10 things you should never put on a credit card

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Using a credit card is so convenient. These wonderful little pieces of plastic can make your life much easier. Plus, a credit card is an excellent way to build credit, which can help you secure the financing you need to buy a car, afford a home or take out any type of loan. But, you shouldn't use a credit card for every single purchase without analyzing the pros and cons first.

If you think it's OK to use your credit card for any and all purchases because of the perks and credit card rewards you'll get, think again. There are some purchases and scenarios where using a credit card is a bad idea because of fees, higher interest rates and the possibility of falling into credit card debt.

Here is a detailed list of some of the things you should never pay for with a credit card, along with why it might be a terrible idea to do. Granted, there might be some caveats and situations where using a credit card for these purchases actually makes the most financial sense. Still, consider the following arguments before deciding to whip out the credit card for these 10 purchases.

10 purchases you should never put on your credit card:

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10 things you should never put on a credit card
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10 things you should never put on a credit card

1. Mortgage Payments

If you’re low on cash one month, it might be tempting to make your mortgage payment with a credit card with a high credit limit. But, there are problems with this thinking.

For one, some mortgage companies won’t let you make direct payments with a credit card. Although there are third-party companies that will help you use your credit card to pay your mortgage, they often also charge fees for this convenience — which will just add to the amount you’re paying in bills each month.

Find Out: 8 Options When You Can’t Afford Your Mortgage Anymore

Should you be able to circumvent your mortgage servicer and find a way to pay your mortgage with a credit card, it’s still a bad idea if you don’t plan on paying off your credit card balance in full each month: You’re already being charged interest on your mortgage, so why add more interest to the amount you’re putting on your credit card balance?

And lastly, charging a large amount to your credit card will lower the amount of credit available to you, which could lower your credit score.

2. Small Indulgences

Sure, it’s sometimes more convenient to whip out the credit whenever you buy a cup of coffee, a sandwich at the deli or a new pair of $5 earrings. And sometimes, depending on the cash-back credit card or rewards credit card you use, you’re even rewarded for those small purchases with cash or points.

But if you swipe your credit card for every small purchase, your credit card balance could grow out of control. And the higher your balance, the harder it will be to pay off and afford the minimum payment. At the end of the month, you’ll be left wondering, “Were those 20 lattes really worth it?” Plus, sometimes store owners will charge you a fee if you use your credit card to purchase items under a certain amount of money.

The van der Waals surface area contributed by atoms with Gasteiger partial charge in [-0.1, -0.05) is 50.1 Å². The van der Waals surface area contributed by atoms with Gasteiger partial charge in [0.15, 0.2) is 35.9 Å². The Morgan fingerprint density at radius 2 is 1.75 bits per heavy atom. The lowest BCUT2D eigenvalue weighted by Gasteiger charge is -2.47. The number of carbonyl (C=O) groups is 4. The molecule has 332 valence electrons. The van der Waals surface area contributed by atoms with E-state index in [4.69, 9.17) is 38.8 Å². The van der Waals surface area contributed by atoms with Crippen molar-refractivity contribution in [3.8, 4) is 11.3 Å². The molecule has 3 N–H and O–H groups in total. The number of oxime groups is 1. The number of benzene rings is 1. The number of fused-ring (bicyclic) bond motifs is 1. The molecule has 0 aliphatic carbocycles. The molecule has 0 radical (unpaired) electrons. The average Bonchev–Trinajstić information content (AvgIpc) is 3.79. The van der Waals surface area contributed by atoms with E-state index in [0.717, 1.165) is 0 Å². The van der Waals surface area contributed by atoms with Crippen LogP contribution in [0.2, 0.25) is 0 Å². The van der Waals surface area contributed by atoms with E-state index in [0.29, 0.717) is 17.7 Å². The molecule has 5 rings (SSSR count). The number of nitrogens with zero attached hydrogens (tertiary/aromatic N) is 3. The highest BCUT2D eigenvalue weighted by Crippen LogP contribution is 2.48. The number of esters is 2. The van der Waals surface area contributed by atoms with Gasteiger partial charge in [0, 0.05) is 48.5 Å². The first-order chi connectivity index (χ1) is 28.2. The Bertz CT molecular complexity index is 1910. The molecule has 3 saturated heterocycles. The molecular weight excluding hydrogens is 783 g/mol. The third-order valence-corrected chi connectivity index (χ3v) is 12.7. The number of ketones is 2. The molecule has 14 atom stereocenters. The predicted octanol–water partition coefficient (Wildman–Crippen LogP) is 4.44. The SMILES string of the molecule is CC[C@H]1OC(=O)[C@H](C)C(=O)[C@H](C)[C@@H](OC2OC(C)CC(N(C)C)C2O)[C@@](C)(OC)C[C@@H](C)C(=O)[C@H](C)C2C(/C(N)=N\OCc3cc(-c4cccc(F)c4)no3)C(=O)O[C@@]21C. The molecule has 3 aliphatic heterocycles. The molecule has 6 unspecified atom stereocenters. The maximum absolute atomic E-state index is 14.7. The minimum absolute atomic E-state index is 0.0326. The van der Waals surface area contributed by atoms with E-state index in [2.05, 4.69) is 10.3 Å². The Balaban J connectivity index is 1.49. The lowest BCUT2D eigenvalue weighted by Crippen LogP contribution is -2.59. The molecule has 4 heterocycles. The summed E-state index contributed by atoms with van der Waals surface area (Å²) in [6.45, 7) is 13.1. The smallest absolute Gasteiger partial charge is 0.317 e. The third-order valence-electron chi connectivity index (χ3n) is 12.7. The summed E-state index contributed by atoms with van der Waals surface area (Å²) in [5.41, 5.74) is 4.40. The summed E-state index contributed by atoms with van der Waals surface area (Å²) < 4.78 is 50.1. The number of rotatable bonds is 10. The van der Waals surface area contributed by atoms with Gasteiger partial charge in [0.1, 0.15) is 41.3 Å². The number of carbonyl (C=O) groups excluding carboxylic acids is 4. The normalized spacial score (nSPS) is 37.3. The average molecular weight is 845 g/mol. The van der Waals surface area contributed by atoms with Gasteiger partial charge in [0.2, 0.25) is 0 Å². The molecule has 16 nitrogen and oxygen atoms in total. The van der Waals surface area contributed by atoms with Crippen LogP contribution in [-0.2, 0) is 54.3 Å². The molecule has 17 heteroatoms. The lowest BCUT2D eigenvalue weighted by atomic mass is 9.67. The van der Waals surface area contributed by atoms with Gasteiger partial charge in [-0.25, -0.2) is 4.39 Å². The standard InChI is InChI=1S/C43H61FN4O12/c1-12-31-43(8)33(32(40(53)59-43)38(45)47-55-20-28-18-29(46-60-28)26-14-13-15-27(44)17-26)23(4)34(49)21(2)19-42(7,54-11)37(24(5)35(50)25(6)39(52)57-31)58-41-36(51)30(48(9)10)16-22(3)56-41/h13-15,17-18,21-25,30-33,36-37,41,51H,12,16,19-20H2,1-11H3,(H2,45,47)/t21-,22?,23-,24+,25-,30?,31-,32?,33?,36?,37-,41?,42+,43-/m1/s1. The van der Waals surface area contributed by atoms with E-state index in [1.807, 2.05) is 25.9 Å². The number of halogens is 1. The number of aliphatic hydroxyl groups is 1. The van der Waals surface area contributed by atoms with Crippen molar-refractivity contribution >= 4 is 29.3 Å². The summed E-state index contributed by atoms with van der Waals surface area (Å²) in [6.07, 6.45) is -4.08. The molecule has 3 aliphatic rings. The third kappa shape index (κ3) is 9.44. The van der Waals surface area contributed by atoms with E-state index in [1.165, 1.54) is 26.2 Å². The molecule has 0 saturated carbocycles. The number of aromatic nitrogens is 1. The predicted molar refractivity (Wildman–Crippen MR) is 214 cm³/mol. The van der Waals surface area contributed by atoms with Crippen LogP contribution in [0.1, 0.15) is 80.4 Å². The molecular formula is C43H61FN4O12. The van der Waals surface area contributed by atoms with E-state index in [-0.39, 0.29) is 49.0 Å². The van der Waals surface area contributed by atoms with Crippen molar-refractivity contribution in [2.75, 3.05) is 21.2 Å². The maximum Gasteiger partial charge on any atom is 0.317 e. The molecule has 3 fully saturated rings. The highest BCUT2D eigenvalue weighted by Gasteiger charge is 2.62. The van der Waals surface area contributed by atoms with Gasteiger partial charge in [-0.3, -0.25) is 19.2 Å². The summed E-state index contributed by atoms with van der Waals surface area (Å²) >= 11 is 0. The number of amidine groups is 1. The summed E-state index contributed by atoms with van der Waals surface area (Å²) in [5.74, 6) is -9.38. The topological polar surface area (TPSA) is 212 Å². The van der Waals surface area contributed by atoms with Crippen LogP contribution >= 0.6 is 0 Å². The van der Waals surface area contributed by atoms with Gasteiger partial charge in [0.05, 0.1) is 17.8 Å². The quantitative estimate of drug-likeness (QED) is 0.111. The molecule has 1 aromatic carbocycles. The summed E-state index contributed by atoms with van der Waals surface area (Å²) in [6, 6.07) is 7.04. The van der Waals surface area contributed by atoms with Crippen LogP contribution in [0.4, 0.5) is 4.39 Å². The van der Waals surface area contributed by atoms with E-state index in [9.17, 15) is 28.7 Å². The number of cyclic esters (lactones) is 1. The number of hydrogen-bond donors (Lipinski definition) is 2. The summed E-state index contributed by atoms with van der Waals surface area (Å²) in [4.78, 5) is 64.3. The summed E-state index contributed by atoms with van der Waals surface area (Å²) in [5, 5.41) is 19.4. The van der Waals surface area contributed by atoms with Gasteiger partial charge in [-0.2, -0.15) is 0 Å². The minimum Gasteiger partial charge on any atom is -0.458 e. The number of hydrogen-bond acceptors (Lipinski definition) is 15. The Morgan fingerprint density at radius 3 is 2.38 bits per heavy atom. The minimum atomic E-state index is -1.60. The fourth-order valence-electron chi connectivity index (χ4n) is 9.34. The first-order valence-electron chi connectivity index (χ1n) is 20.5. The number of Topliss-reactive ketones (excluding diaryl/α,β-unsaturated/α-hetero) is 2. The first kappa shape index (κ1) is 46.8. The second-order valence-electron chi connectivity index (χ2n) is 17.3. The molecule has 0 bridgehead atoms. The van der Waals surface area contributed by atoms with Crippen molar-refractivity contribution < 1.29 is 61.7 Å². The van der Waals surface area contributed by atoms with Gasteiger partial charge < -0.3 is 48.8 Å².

Instead of using your credit card to pay for small, discretionary items, consider using cash. Not only will it save you from running up your balance, but it’ll help you stick to a budget. Think about it: If your card has a credit limit of, say, $5,000, that’s basically $5,000 worth of coffee you could potentially buy with your credit card. But by allowing yourself to only use $20 in cash per week for all small purchases, you’ll likely spend less.

However, if you don’t want to miss out on credit card rewards points or cash-back opportunities, consider getting a debit card that offers similar rewards. With a debit card, the money will be automatically taken from your account, so you won’t have to pay interest. Plus, it’s another easy way to stay on budget.

3. Cash Advances

A cash advance is a withdrawal or a short-term loan where you’re borrowing against your credit card account. If possible, avoid taking a credit card cash advance — or else you might be faced with high fees and interest rates. Your APR and fees will vary depending on your bank and credit card issuer, but, in general, the APR on a cash advance is higher than a purchase APR.

For example, you might have a credit card that charges a purchase APR of 11.00% or 12.00%. However, the APR for cash advances might be 2 or 3 percentage points higher. And, your fees might equal $10 or a small percentage of each transaction — whichever is greater. This is why many personal finance experts and blogs highly discourage getting a cash advance from your credit card.

Of course, some situations call for a cash advance — but these should be for emergencies only. And always look for a credit card that offers low interest and fees for cash advances.

4. Household Bills

There are some strong arguments of why it’s a good idea to put household bills — such as utilities — on a credit card. Your department of water and power, for example, might let you use a credit card to pay your bills without being charged a fee for the service. So, if you belong to a credit card rewards program, you might be tempted to link your credit card to the account to rack up those rewards points. And if your servicer lets you set up automatic payments with a credit card, that’s one less bill you don’t have to remember to pay on time.

Still, relying on credit cards to pay too many of your household bills could get you in financial trouble, especially if you have a bad habit of checking your credit card balance. Without regularly checking your balance and making sure you pay off your credit card in time, you might miss a credit card payment and get hit with interest charges.